Against this backdrop, IGF can be viewed as a market-driven response to the question: ‘What happens if an intermediary goes belly up while holding an insurer’s premium?’ Barry Scott, ex-CEO at the South African Insurance Association, says the IGF was born of a need to control or regulate the premium-collection environment. The IGF performed without major incident for decades, with only one significant guarantee claim of about ZAR8m in the late 1990s. “There was a long-held misconception that the IGF guarantees protected consumers, but it had no consumer aspect at all – its primary function was to protect the insurers’ premium,” says Mr Scott. This fact did not escape South Africa’s prudential and market conduct regulators and forms the basis for how the IGF story ends.
The premium collection environment has seen major changes in recent years. The first is that intermediaries outgrew the guarantee facilities that the IGF was capable of offering. Mr Scott estimates that some 40 intermediaries were collecting premiums that required guarantees in excess of the IGF’s ZAR100m cap; a cap that could not be further increased due to capacity constraints. The second is the arrival of specialist premium collection agencies that were soon facilitating premium collections for insurers on behalf of hundreds of intermediary clients.
Around 2016, the regulators started questioning the need for section 45. The Financial Sector Conduct Authority felt that premium collection was an “insurer financial soundness” issue, best dealt with under the Solvency Assessment and Management (SAM) regime (the local equivalent of European Solvency II). Section 45 was subsequently repealed as part of the shift to a ‘twin peaks’ regulatory framework. Another important development was the inability of the IGF, a licensed insurer, to meet SAM prudential requirements. After initially granting the IGF an exemption from the SAM financial soundness requirements, the regulator decided to pull the plug and IGF guarantees were terminated from 31 March 2019 in a managed process. There is no longer a legislated requirement for a credit intermediary to hold a guarantee – instead, the authorities expect insurers and the market to manage the relevant credit risk – insurers must take control of their capital, cash and data. Intermediaries have been negotiating the premium-collection issue, including any requirements for capital guarantees, with each of their insurance carriers.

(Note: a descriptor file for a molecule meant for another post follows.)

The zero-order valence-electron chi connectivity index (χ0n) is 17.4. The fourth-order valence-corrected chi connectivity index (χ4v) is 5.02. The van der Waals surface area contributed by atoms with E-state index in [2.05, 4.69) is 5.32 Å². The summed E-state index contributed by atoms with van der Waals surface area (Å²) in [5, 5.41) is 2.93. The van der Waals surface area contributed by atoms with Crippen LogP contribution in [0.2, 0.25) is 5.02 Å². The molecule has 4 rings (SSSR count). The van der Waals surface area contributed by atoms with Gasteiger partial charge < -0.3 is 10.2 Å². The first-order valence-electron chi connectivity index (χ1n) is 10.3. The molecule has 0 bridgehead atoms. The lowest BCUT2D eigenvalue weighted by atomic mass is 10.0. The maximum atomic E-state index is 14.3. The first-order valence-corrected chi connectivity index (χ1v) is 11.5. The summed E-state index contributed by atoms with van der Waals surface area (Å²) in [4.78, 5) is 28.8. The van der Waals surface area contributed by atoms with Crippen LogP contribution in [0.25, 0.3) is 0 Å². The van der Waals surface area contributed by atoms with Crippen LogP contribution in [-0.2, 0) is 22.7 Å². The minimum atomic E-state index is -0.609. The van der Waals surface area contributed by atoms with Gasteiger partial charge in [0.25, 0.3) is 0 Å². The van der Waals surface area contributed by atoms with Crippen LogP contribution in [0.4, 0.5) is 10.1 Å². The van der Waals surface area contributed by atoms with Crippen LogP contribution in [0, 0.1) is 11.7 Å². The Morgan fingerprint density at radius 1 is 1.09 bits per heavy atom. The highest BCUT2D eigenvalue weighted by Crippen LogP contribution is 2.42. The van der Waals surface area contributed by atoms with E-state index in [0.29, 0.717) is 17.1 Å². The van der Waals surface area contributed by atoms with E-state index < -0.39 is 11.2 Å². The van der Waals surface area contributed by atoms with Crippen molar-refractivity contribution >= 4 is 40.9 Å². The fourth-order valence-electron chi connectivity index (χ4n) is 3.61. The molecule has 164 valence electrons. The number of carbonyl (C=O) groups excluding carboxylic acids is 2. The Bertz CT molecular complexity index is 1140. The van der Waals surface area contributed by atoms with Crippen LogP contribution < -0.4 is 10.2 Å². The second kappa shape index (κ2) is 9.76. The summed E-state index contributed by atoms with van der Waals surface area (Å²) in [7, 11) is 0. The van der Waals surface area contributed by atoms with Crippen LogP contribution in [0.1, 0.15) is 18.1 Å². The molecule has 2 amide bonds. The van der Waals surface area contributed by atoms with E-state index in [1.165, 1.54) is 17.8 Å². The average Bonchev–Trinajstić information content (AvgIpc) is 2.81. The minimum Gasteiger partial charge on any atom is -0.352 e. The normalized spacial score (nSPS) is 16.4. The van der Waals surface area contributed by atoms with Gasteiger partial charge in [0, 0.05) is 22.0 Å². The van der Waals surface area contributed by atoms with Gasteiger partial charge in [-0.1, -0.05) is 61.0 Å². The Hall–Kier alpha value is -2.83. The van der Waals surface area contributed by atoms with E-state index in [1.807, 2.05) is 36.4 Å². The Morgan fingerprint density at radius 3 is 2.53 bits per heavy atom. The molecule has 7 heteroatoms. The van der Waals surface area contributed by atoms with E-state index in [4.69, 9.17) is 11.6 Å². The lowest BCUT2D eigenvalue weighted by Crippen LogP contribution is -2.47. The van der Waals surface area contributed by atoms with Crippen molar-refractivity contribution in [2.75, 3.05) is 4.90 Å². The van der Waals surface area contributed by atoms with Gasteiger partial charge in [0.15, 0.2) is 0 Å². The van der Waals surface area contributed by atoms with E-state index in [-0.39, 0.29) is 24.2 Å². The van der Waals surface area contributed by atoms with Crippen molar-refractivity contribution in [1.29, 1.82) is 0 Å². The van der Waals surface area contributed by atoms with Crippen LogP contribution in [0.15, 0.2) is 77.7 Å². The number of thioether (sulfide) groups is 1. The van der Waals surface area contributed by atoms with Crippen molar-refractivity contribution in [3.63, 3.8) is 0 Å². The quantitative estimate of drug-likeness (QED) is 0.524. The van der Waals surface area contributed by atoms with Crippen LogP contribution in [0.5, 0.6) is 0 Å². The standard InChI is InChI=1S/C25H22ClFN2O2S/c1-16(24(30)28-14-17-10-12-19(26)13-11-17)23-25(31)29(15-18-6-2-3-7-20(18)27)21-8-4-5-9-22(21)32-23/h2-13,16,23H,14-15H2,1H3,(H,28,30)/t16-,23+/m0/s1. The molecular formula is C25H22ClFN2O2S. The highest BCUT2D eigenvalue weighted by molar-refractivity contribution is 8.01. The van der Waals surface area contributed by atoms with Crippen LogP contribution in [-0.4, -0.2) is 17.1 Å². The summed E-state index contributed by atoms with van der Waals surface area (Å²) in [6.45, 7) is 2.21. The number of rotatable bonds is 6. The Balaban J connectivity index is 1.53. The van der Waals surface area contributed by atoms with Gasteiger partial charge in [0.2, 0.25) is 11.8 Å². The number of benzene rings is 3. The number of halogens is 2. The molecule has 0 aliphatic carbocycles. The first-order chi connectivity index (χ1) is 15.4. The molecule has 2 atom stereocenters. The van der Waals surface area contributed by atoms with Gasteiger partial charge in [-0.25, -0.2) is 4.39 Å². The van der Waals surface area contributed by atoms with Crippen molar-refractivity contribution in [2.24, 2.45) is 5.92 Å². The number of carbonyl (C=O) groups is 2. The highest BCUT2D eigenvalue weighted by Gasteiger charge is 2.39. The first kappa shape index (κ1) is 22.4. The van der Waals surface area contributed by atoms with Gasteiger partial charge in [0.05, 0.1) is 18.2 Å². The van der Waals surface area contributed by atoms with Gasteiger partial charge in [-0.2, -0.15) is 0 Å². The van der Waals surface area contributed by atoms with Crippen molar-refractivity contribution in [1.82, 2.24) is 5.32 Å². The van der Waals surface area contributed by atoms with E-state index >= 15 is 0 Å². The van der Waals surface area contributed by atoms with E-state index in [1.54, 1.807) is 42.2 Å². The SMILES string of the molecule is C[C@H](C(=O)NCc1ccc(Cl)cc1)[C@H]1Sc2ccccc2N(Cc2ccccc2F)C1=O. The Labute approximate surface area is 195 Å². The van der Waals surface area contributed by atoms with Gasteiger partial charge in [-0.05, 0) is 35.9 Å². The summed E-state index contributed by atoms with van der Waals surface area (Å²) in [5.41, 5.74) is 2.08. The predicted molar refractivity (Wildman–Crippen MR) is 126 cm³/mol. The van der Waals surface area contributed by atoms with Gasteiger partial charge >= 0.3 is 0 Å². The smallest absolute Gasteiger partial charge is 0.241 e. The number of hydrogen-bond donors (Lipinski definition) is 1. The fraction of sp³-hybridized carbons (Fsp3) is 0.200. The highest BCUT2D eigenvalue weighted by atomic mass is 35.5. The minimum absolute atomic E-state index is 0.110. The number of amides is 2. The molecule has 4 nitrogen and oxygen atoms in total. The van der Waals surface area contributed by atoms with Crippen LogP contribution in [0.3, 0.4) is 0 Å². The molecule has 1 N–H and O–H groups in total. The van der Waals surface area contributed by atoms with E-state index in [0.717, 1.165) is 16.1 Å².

“The industry has been self-regulating to find a solution to the operational and legislative requirements of the premium-collection environment for a number of years,” says Mr Scott, who presently heads up Fulcrum Collections. “Fulcrum grew because the industry recognised us as a better solution than having thousands of intermediaries collecting and holding premium.” He adds that efficient premium collection has become a volume business that requires heavy investment in people, systems and technology.
Gareth Stokes is managing director of Stokes Media in Johannesburg, South Africa